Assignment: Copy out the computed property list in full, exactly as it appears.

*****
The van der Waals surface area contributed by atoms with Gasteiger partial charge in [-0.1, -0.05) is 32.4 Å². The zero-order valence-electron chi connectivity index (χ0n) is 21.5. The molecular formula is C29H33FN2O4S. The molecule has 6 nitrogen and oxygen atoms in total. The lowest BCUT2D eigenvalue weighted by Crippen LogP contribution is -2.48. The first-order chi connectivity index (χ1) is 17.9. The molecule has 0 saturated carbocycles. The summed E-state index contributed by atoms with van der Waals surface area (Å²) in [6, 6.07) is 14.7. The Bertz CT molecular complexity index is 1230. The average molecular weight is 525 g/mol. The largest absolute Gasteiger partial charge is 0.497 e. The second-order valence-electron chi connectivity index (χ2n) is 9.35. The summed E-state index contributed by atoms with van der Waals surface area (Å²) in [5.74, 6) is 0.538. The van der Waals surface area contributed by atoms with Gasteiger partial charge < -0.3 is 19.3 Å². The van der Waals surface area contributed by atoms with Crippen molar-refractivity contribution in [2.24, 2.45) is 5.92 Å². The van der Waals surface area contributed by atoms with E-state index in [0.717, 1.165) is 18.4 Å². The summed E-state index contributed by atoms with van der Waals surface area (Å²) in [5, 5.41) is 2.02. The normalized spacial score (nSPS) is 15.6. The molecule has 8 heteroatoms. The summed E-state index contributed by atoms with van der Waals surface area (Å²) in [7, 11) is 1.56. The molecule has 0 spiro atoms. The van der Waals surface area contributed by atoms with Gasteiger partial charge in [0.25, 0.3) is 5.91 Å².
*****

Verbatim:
The van der Waals surface area contributed by atoms with Gasteiger partial charge in [-0.1, -0.05) is 32.4 Å². The zero-order valence-electron chi connectivity index (χ0n) is 21.5. The molecular formula is C29H33FN2O4S. The molecule has 6 nitrogen and oxygen atoms in total. The lowest BCUT2D eigenvalue weighted by Crippen LogP contribution is -2.48. The first-order chi connectivity index (χ1) is 17.9. The molecule has 0 saturated carbocycles. The summed E-state index contributed by atoms with van der Waals surface area (Å²) in [6, 6.07) is 14.7. The Bertz CT molecular complexity index is 1230. The average molecular weight is 525 g/mol. The largest absolute Gasteiger partial charge is 0.497 e. The second-order valence-electron chi connectivity index (χ2n) is 9.35. The summed E-state index contributed by atoms with van der Waals surface area (Å²) in [5.74, 6) is 0.538. The van der Waals surface area contributed by atoms with Gasteiger partial charge < -0.3 is 19.3 Å². The van der Waals surface area contributed by atoms with Crippen molar-refractivity contribution in [2.24, 2.45) is 5.92 Å². The van der Waals surface area contributed by atoms with E-state index in [0.717, 1.165) is 18.4 Å². The summed E-state index contributed by atoms with van der Waals surface area (Å²) in [5, 5.41) is 2.02. The normalized spacial score (nSPS) is 15.6. The molecule has 8 heteroatoms. The summed E-state index contributed by atoms with van der Waals surface area (Å²) in [7, 11) is 1.56. The molecule has 0 spiro atoms. The van der Waals surface area contributed by atoms with Gasteiger partial charge in [0.25, 0.3) is 5.91 Å².